How Will a Lowered Credit Limit Affect My Credit Scores?
Learn what a reduced credit limit can mean for your credit utilization rate. [Duration- 2:39]
Reading time: 5 minutes
Unemployment, furloughs and pay cuts caused by the Coronavirus/Covid-19 pandemic continue to affect consumers, many of whom are turning to their credit cards and lines of credit to help them pay for basic necessities. Unfortunately, some lenders and creditors are adapting their lending policies and lowering credit limits, leaving borrowers to wonder how those new credit limits will affect their credit scores.
Although some borrowers may be surprised by this action, especially if they have previously paid their bills on time, lenders and creditors can usually adjust credit limits at any time, for any reason, in an effort to mitigate their own risk. That’s why it’s important to understand how a credit limit decrease may impact your credit scores and what action to take if you believe you have been negatively affected.
What could a lowered credit limit mean for you and your credit scores?
The practice of lowering credit limits mostly applies to revolving credit accounts, which allow you to repeatedly borrow money against a defined limit and pay it back, with interest, over time (usually month to month). Examples include credit cards, home equity lines of credit (HELOCs) and personal lines of credit.
Your current credit limit is set by your lender or creditor and is generally related to your credit standing and income. Borrowers with an established history of repaying debts are generally offered higher credit limits than those who have little to no credit history or have had trouble keeping up with debts in the past. However, regardless of your current standing, your lender or creditor can change your credit limit anytime, unless the two of you have agreed to a different arrangement.
How can you anticipate that your credit limit may be lowered?
There is currently no definitive way to know if your lender plans to lower your credit limit. In fact, consumers often don’t know their credit limit has changed until they get an alert from their lender or creditor. This is why it's especially important to be aware of the possibility that your credit limit may decrease and know what those changes may mean for your score.
What is your credit utilization rate and why does it matter?
Your credit utilization rate, also known as your debt-to-credit ratio, represents your total debt divided by the total credit available to you across all of your revolving accounts. Your credit utilization rate is important because it is one of several factors lenders and creditors consider when they evaluate your request for credit. In general, lenders and creditors like to see a debt-to-credit ratio of 30 percent or below.
Here’s an example of how a credit utilization rate may be calculated: If you have two credit cards with a combined limit of $10,000, and you owe $2,000 on one card and $1,000 on the other for a total of $3,000, your debt-to-credit ratio is 30 percent.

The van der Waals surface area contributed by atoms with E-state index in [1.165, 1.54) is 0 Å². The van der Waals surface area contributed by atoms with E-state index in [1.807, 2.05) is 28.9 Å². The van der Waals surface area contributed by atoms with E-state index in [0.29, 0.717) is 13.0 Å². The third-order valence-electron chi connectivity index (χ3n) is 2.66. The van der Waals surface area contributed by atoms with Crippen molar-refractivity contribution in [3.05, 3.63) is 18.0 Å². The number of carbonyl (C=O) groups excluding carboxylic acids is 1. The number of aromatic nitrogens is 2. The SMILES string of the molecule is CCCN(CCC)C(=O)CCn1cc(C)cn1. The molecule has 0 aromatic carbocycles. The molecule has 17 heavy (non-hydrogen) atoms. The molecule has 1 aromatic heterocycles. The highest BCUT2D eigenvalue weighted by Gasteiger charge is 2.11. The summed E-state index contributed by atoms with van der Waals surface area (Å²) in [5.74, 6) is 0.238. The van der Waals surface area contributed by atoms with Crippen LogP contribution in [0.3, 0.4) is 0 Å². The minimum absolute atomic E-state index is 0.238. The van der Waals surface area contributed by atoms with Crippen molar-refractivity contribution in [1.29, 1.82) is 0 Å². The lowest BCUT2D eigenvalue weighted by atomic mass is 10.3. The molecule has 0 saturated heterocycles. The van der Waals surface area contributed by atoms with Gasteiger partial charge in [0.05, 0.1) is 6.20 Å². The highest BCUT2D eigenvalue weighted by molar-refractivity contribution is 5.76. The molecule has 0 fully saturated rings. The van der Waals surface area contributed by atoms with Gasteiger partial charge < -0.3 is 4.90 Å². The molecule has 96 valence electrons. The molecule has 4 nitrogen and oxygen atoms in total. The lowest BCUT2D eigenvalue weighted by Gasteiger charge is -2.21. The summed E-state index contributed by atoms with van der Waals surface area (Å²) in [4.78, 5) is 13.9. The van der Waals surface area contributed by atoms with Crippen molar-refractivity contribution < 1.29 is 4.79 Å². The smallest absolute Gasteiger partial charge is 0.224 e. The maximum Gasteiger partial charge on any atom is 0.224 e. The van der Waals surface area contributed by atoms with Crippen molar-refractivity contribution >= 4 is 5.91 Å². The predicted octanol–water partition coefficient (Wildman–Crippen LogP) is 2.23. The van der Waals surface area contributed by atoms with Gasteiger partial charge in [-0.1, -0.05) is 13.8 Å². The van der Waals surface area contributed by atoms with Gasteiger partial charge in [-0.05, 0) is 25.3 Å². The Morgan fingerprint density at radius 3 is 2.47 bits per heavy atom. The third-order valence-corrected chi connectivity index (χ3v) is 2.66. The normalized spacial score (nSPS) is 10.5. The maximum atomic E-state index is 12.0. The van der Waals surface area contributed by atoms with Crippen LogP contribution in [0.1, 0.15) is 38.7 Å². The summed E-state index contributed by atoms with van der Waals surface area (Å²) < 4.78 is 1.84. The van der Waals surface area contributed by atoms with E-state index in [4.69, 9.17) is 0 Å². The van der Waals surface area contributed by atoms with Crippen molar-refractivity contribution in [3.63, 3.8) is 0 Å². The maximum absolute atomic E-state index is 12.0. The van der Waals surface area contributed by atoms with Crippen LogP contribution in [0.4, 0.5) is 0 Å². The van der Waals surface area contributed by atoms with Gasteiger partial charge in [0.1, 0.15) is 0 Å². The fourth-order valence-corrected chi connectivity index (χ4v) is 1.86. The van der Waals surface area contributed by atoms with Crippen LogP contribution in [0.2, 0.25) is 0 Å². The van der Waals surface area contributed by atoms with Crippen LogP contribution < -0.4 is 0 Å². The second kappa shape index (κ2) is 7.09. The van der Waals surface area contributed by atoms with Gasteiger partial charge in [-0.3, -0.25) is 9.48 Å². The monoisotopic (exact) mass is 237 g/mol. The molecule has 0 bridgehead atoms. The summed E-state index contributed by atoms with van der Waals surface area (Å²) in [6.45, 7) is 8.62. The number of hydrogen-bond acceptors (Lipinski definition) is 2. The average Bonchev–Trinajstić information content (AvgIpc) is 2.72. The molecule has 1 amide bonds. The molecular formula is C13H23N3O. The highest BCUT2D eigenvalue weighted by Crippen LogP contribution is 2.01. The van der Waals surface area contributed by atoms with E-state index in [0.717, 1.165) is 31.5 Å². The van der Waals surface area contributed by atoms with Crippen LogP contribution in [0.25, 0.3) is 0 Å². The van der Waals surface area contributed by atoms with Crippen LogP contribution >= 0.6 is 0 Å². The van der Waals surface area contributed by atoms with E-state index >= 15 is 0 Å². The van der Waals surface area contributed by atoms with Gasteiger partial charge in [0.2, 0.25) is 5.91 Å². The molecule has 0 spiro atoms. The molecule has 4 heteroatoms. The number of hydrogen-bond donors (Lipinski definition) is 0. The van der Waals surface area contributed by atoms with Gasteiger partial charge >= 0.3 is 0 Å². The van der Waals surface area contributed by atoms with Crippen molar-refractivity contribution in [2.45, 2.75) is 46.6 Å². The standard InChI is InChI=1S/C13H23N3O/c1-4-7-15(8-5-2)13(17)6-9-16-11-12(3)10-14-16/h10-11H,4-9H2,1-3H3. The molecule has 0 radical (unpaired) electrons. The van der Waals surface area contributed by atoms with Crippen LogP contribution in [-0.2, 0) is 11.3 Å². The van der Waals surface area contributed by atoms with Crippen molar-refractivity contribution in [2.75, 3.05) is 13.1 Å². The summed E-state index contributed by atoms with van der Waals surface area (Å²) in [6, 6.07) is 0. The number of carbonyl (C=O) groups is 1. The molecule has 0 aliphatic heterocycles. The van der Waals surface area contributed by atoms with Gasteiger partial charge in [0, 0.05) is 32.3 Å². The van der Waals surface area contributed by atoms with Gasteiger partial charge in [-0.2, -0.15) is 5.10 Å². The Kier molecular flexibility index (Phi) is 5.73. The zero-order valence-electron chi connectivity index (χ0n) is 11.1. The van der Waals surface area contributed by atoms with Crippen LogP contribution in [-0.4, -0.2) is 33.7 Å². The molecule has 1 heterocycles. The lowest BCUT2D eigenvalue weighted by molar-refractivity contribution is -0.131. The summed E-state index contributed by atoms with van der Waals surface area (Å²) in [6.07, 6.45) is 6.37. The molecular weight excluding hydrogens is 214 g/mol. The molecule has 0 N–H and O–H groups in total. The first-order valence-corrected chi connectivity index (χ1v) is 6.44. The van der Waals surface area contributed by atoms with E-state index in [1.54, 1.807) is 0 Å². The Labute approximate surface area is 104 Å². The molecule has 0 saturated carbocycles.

However, if one of your lenders or creditors were to reduce your credit limit by $3,000 and cap your combined credit limit at $7,000, then your credit utilization rate would skyrocket to 42 percent in the previous example. Although your spending habits and total debt haven’t changed, this higher debt-to-credit ratio could still have a substantial impact on your credit score.
You can read more in-depth about your credit utilization rate and how it’s reflected in your credit scores here.
What options do I have to lower my credit utilization rate after the credit limit on my credit card or HELOC has been changed?
Unexpectedly having your credit limit lowered can be a jarring experience, but fortunately, there are steps you can take to minimize the impact on your credit standing.
- Reach out to your lender or creditor and ask them to reinstate your credit limit. Many borrowers these days are calling their lenders to request delayed or reduced payments. However, you may have more success by simply assuring your creditor or lender that you intend to continue making your payments — provided this is possible given your current state of employment — and explaining that an increased credit limit will help you mitigate the negative impact on your credit scores that comes with a higher debt-to-credit ratio.
- Rely on other available credit. If your initial request to reinstate your credit limit is refused, you may try calling another lender or creditor with whom you already have an open line of credit. They may be more willing to increase your credit limit if you explain your situation and the reason you’ve asked for the increased limit.
- Apply for a new line of credit elsewhere. If the above options fail, you may want to open a new line of credit with a lender or creditor with whom you have no previous relationship. Even if you don’t actively use this account, increasing your combined credit limit could have a positive impact on your debt-to-credit ratio. Be aware, however, that if you apply for a new line of credit and are turned down, the application will still generate the inquiry on your credit reports, which may impact your credit scores.
If your credit limit is lowered and none of the remedies above prove fruitful, try not to despair. As long as you continue to pay your bills on time, your credit scores will likely reflect your good borrowing habits. If you’ve recently experienced a job loss or other income reduction and are having trouble keeping up with your debts, reach out to your lender or creditor to discuss various repayment options — any sort of communication is better than none.